Lusophones are Portuguese Speakers
Anglophones are German speakers
Hispanophoness are Spanish Speakers
Francophones are French Speakers
Italophones are Italian Speakers
and other languages .... English speakers, Polish speakers, dutch speakers, japanaese speakers, chinese speakers etc, are what phones?
Anglophones would have to be English speakers and not German speakers. After all the Angles gave their name to England and not to Germany and the place is still called Angleterre in French. I would say that these "phone" tags have no tradition at all in good English unless you've read that in Brussels "Euro English". In English the normal thing would be to say The English-Speaking Peoples, the French-Speaking Peoples and so forth. "Phone" is added in French and "fono" in Spanish and maybe in other Romance languages. If I'm wrong please correct me. A classic would be the book "A History of the English-Speaking Peoples" by Sir Winston Churchill.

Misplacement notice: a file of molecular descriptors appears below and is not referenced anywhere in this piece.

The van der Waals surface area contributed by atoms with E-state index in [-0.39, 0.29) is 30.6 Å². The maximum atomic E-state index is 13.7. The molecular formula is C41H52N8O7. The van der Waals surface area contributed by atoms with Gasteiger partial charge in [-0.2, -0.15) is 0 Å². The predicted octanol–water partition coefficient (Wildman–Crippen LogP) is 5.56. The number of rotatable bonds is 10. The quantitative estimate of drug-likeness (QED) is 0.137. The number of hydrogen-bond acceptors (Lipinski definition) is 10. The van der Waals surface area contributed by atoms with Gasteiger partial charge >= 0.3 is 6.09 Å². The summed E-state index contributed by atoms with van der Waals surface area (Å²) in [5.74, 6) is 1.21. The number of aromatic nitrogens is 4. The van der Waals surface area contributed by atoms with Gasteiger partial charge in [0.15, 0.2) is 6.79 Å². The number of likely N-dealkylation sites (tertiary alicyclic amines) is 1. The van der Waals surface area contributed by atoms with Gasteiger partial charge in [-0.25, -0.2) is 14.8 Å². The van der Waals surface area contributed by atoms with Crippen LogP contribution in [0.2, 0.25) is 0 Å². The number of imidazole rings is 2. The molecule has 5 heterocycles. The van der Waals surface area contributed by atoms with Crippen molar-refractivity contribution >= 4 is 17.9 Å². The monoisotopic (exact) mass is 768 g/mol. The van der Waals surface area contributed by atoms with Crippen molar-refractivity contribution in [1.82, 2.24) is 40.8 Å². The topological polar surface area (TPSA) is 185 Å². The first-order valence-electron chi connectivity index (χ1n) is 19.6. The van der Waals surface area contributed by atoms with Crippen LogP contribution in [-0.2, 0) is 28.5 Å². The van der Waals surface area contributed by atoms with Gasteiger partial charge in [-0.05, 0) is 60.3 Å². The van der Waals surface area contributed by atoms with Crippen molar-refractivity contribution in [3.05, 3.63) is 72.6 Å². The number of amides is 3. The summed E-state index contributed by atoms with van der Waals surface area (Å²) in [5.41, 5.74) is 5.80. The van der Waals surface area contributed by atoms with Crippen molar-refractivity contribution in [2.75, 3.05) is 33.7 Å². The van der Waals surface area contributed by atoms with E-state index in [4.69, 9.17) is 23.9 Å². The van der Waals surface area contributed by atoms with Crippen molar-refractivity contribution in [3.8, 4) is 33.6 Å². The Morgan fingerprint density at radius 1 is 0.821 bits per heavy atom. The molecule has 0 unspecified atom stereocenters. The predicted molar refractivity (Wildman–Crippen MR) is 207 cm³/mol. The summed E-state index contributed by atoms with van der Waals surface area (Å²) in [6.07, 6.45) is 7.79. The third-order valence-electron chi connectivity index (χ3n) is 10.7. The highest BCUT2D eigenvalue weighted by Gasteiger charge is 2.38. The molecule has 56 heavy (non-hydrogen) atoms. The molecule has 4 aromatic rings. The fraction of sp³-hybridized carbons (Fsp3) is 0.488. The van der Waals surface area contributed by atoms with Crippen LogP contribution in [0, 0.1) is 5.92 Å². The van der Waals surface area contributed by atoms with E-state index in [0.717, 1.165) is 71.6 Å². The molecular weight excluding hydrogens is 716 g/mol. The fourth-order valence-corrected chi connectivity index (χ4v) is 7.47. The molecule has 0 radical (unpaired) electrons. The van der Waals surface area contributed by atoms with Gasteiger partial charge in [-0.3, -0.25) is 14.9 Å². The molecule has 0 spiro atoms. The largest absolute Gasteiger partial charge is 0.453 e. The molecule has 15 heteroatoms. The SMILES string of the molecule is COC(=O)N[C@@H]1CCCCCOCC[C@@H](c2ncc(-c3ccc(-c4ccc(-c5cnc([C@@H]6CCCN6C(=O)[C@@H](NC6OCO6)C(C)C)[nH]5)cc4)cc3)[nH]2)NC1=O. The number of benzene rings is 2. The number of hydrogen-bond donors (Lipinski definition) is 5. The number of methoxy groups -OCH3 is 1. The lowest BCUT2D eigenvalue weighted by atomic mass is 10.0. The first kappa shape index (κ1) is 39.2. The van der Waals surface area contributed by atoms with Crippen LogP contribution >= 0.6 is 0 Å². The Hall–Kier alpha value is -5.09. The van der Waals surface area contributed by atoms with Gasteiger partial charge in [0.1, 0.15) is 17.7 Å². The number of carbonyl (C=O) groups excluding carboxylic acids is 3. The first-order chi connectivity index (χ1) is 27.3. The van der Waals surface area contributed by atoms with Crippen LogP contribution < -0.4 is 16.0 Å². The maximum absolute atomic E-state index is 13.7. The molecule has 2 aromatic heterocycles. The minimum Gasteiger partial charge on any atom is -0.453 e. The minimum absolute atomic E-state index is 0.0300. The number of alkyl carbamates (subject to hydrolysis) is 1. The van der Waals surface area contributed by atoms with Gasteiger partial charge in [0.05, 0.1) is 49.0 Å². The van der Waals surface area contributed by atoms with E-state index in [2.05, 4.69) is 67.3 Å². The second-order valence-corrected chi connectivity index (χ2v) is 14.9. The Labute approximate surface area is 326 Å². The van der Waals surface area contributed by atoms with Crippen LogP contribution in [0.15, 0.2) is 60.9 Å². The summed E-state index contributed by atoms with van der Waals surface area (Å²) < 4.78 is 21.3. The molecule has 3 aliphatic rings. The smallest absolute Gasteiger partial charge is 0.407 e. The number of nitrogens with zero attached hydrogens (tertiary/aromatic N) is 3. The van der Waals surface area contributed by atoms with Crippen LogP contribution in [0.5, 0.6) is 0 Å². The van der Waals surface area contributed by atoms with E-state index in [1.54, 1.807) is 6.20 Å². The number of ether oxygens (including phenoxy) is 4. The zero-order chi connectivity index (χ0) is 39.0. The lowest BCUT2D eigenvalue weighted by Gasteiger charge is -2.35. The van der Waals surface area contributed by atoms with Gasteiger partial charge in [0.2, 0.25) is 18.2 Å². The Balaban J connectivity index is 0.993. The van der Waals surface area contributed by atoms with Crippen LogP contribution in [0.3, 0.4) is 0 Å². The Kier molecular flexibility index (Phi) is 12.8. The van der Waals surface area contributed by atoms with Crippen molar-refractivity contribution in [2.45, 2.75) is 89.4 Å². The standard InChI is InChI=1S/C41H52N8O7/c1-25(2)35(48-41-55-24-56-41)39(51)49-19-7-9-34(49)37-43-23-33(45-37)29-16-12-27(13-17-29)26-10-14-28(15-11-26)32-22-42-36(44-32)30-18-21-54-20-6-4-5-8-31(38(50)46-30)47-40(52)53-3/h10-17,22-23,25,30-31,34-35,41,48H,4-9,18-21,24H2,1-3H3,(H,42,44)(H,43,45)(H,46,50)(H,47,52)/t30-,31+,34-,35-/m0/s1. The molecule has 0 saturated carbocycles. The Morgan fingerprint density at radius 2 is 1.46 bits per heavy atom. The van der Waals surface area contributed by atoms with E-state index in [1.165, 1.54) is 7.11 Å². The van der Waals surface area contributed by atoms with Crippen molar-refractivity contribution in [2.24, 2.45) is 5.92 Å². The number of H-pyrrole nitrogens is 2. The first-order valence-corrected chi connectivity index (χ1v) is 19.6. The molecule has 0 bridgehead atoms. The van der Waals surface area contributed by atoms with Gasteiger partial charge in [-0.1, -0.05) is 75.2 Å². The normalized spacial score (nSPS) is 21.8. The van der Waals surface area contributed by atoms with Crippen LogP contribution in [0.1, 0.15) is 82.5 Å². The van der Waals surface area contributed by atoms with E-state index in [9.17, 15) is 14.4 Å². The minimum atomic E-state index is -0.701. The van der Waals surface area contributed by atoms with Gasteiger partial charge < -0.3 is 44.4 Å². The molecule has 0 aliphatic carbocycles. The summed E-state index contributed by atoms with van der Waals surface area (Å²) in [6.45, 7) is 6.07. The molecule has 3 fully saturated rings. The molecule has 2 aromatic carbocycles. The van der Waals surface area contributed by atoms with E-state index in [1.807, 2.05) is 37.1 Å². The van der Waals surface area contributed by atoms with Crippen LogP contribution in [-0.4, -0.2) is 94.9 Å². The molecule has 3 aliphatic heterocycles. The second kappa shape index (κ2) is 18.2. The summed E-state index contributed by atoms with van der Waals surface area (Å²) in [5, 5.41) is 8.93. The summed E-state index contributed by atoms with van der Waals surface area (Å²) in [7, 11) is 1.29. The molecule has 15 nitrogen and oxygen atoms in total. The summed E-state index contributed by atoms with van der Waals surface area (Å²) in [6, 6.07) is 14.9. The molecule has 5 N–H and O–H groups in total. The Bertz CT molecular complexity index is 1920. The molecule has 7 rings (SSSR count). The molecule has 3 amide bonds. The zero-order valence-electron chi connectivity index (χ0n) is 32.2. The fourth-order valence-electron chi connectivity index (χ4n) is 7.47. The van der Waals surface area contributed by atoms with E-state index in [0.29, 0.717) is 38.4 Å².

yea, cool, but it wasn't that what I asked for?
I see those terms much more often in Canadian news and lit than in U.S. media. I think they serve a purpose to differentiate between Anglophones and Francophones, but could cause problems because those two groups aren't necesarily exclusive and certainly aren't monolithic. They also use the not very descriptive term "allophone", meaning speakers of other languages. I don't think I've ever heard the term "hispanophone".
Don't forget "microphones" and "telephones". The "phone" is from Greek and has to do with sound. There are other words with "phone" in them, e.g. "phonetic", "phonemic", "phonograph", "phonon" and "phonology".
yeah, in S.S in Canada, we are usually specific about whether we're talking about anglophones, francophones...etc, it's with the whole bilingualism bit